What Are You Living For?


Thomas Merton once said, “If you want to know who I am, do not ask me where I live or what I like to eat or how I comb my hair. Ask me what I am living for.” It is a terrifying question, isn’t it? What am I living for? It invites us to face our deepest value. It calls us to name that which directs our lives. In Merton’s question a second question is implied: “Is what I am living for enough?” Enough to warrant the life that I have been given.

So in today’s homily I would like us to face this question. What are we living for? What force is directing my life? There might be some here today living for the end of their education, looking beyond college or graduate studies to go on with life. That is a valuable goal. But is it enough? Others here might be living for retirement. Such a purpose would be understandable and deserved. But is it enough? Still others here might be living for their grandchildren. What a joy they are. But is it enough to live for?

John the Baptist might help us as we struggle with Merton’s question, because John the Baptist is very clear about what he is living for. He is living to be a part of God’s plan for the world. John knew that God was going to send Jesus to save us. John understood that he had a role to play in that plan. So, all that John did—his teaching, his work in the desert—were all aimed at bringing that plan to fruition. As he says in the gospel, “I came baptizing with water so that he might be known to Israel.” John points to Jesus and says, “Behold the Lamb of God who takes away the sin of the world.” That’s all that John needed to do, because that is what he was living for.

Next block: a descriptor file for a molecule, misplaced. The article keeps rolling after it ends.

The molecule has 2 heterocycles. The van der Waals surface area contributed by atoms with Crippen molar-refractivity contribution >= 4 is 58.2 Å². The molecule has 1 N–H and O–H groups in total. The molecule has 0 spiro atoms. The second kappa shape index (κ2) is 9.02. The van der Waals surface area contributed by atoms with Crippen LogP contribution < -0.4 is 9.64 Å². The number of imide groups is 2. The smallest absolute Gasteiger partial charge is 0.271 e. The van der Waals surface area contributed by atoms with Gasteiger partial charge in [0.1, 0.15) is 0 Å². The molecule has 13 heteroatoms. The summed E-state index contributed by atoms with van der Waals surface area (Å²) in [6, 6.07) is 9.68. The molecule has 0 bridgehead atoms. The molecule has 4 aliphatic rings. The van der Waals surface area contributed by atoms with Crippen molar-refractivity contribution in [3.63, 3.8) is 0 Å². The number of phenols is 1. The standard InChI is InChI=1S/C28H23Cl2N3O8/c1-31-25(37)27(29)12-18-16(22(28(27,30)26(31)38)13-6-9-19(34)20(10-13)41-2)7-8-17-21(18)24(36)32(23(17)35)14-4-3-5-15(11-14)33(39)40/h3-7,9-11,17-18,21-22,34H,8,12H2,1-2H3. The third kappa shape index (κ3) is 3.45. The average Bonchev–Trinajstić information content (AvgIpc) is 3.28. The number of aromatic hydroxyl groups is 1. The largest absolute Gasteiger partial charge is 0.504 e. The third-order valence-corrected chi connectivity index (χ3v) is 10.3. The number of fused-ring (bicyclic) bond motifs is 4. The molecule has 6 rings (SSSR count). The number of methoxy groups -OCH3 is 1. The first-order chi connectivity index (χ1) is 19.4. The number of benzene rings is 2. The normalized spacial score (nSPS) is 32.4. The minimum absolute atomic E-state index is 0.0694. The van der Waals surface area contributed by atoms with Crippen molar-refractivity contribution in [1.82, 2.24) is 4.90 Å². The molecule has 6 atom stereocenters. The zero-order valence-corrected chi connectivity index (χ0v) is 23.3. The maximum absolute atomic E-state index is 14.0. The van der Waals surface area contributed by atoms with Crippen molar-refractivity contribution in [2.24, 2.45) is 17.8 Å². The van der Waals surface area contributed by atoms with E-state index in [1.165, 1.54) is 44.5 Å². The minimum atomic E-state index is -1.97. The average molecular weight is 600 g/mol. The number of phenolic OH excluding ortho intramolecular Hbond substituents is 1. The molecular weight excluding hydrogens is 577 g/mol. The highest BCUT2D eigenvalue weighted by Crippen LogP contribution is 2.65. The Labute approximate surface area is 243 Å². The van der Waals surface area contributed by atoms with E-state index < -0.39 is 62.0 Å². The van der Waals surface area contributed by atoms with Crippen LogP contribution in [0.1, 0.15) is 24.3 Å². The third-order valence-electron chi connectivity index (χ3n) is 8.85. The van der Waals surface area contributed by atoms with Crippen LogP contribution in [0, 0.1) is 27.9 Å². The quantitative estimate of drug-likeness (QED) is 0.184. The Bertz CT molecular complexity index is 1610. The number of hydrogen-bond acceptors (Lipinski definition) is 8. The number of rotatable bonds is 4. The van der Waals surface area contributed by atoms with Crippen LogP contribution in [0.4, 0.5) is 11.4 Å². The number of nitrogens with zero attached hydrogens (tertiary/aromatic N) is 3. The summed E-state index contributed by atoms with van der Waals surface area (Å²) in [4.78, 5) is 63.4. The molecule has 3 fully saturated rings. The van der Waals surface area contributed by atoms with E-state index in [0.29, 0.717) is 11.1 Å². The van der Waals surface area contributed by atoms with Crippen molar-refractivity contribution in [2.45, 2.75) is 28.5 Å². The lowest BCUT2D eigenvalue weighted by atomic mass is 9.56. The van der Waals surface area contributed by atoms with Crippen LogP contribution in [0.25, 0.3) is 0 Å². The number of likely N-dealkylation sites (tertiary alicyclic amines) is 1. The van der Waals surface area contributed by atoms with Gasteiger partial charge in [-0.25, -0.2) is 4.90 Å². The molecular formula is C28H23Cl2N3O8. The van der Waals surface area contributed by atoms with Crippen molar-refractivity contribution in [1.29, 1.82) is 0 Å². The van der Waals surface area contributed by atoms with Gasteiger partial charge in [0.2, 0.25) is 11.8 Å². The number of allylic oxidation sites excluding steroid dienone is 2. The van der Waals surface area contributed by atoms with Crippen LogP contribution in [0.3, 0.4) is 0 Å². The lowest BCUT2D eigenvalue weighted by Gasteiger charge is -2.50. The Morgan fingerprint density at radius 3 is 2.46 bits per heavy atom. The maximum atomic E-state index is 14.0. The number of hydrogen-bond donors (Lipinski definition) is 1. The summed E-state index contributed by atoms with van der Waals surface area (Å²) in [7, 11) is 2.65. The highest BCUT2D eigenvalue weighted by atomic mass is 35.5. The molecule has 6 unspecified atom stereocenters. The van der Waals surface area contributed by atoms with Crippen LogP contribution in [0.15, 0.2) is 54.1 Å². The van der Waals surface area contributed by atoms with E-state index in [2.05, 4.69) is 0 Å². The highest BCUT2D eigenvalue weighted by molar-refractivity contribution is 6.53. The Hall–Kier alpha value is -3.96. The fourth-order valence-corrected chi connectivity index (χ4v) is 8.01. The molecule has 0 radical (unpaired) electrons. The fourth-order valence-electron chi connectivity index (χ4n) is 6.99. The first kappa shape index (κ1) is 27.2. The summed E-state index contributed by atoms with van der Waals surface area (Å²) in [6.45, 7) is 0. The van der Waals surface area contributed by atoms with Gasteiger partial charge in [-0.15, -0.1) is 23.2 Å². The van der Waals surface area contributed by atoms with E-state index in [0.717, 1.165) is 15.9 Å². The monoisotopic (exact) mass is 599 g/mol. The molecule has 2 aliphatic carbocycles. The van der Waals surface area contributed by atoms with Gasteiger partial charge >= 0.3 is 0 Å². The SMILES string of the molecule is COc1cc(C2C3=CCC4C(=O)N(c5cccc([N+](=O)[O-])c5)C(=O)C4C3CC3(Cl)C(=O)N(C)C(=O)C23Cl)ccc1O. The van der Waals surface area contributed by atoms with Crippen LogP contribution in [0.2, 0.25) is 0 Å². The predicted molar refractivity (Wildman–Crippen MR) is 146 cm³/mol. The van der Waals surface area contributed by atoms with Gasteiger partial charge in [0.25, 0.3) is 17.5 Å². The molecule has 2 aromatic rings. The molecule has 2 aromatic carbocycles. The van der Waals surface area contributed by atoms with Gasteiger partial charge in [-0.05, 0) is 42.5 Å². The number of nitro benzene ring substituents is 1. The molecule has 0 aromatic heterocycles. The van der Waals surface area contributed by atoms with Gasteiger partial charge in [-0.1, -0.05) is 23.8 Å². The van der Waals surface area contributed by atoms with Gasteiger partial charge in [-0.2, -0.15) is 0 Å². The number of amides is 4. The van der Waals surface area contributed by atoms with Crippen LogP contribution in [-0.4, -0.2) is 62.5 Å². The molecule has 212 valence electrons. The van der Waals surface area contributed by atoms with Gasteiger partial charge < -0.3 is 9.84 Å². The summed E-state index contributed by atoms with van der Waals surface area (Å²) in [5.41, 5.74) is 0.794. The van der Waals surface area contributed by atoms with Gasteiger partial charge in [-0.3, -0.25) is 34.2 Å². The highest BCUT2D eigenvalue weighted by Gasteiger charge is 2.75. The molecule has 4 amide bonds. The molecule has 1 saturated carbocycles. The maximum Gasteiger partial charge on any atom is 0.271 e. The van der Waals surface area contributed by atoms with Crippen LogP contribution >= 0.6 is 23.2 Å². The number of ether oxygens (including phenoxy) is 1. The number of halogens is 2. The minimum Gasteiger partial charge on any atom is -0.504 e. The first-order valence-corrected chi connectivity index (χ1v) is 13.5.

Today’s gospel invites us to understand that the lives we live have a part to play in God’s plan for the world. When we graduate from college the knowledge we have learned is more than just a way to earn a living. It is a part of God’s plan to make a better world. Finding the way that we can use our knowledge for God’s purposes gives meaning to our life. Retirement is not simply a way to rest. The time and opportunities of retirement are meant to be for God’s purpose. Discovering how we can use our experience and talents in new ways to serve God’s will is deeply satisfying. Spending time with our grandchildren is not just a way to make us happy. It is a part of God’s plan. The love and wisdom we share with them will one day be love and wisdom for their own children and enrich the future society in which they live.

When we choose to use our talents and opportunities as a part of God’s plan, we find a deeper meaning for living. God is able to use our simple actions for his own good purpose. That is something worth living for. That is always enough, because there is no greater joy than being able to participate in God’s plan to love and save the world.

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